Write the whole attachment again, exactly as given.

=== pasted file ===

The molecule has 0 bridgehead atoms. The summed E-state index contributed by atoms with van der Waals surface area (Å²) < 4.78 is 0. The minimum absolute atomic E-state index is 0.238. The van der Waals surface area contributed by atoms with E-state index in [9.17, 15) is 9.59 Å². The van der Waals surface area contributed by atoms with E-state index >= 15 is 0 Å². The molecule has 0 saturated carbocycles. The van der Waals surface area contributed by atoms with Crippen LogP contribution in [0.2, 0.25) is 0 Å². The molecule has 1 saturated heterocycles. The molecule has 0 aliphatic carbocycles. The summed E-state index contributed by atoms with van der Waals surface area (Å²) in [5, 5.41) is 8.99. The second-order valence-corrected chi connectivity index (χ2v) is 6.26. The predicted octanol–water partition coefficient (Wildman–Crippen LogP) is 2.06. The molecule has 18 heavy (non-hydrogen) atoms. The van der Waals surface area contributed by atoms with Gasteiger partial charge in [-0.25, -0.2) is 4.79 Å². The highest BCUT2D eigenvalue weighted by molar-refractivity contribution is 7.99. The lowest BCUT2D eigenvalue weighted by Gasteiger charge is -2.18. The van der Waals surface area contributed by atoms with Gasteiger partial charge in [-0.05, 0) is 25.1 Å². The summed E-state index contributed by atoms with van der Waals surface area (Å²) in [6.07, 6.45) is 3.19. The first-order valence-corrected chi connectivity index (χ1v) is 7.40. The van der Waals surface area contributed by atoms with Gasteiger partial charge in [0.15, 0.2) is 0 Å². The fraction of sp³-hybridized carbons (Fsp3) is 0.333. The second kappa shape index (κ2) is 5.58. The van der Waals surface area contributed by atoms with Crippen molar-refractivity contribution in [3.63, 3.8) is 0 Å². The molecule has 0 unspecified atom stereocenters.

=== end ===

The molecule has 0 bridgehead atoms. The summed E-state index contributed by atoms with van der Waals surface area (Å²) < 4.78 is 0. The minimum absolute atomic E-state index is 0.238. The van der Waals surface area contributed by atoms with E-state index in [9.17, 15) is 9.59 Å². The van der Waals surface area contributed by atoms with E-state index >= 15 is 0 Å². The molecule has 0 saturated carbocycles. The van der Waals surface area contributed by atoms with Crippen LogP contribution in [0.2, 0.25) is 0 Å². The molecule has 1 saturated heterocycles. The molecule has 0 aliphatic carbocycles. The summed E-state index contributed by atoms with van der Waals surface area (Å²) in [5, 5.41) is 8.99. The second-order valence-corrected chi connectivity index (χ2v) is 6.26. The predicted octanol–water partition coefficient (Wildman–Crippen LogP) is 2.06. The molecule has 18 heavy (non-hydrogen) atoms. The van der Waals surface area contributed by atoms with Gasteiger partial charge in [-0.25, -0.2) is 4.79 Å². The highest BCUT2D eigenvalue weighted by molar-refractivity contribution is 7.99. The lowest BCUT2D eigenvalue weighted by Gasteiger charge is -2.18. The van der Waals surface area contributed by atoms with Gasteiger partial charge in [-0.05, 0) is 25.1 Å². The summed E-state index contributed by atoms with van der Waals surface area (Å²) in [6.07, 6.45) is 3.19. The first-order valence-corrected chi connectivity index (χ1v) is 7.40. The van der Waals surface area contributed by atoms with Gasteiger partial charge in [0.15, 0.2) is 0 Å². The fraction of sp³-hybridized carbons (Fsp3) is 0.333. The second kappa shape index (κ2) is 5.58. The van der Waals surface area contributed by atoms with Crippen molar-refractivity contribution in [3.63, 3.8) is 0 Å². The molecule has 0 unspecified atom stereocenters.